Background: A SARS-CoV-2 outbreak affecting 52 people from a large school community in Santiago, Chile was identified (March 12), nine days after the first country case. We assessed the magnitude of the outbreak and the role students and staff played using a self-administered antibody detection test and survey.
Methods: The school was closed on March 13, and the entire community was placed under quarantine. We implemented a home-delivery, self-administered, IgG/IgM antibody test and survey to a classroom stratified sample of students and all staff from May 4-19. We aimed to determine overall seroprevalence rates by age group, reported symptoms, contact exposure and to explore dynamics of transmission.
Results: Antibody positivity rates were 9.9% (95%CI: 8.2-11.8) for 1,009 students and 16.6% (95%CI: 12.1-21.9) for 235 staff. Among students, positivity was associated with younger age (P=0.01), lower grade level (P=0.05), prior RT-PCR positivity (P=0.03), and history of contact with a confirmed case (P<0.001). Among staff, positivity was higher in teachers (P=0.01) and in those previously RT-PCR positive (P<0.001). Excluding RT-PCR positive individuals, antibody positivity was associated with fever in adults and children (P=0.02; P=0.002), abdominal pain in children (P=0.001), and chest pain in adults (P=0.02). Within antibody positive individuals, 40% of students and 18% of staff reported no symptoms (P=0.01).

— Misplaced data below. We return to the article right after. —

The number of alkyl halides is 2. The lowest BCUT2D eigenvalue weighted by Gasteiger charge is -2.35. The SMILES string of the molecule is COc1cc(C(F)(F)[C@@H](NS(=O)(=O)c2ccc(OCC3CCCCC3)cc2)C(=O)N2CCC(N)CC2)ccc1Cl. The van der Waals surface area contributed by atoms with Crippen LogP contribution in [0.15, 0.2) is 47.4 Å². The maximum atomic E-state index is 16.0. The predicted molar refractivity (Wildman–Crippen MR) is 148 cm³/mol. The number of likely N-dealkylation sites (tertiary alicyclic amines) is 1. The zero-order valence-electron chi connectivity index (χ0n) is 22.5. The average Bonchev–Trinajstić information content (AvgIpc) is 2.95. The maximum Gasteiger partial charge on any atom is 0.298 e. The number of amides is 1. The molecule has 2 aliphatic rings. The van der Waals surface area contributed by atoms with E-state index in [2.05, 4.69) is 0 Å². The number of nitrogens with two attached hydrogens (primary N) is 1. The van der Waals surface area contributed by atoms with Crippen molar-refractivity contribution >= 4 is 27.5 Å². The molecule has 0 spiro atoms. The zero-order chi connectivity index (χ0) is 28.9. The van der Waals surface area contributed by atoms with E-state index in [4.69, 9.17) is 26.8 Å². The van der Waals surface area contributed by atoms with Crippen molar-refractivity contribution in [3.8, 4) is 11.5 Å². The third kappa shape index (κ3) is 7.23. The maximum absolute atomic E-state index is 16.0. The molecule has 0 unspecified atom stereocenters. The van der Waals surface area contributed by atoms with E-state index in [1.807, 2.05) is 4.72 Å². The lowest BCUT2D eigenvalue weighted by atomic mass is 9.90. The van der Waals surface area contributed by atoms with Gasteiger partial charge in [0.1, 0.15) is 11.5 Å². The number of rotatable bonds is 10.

Conclusions: Teachers were more affected during the outbreak and younger children were at higher infection risk, likely because index case(s) were teachers and/or parents from preschool. Self-administered antibody testing, supervised remotely, proved to be a suitable and rapid tool. Our study provides useful information for school re-openings.
Keywords: SARS-CoV-2; antibodies; outbreak; school; seroprevalence.
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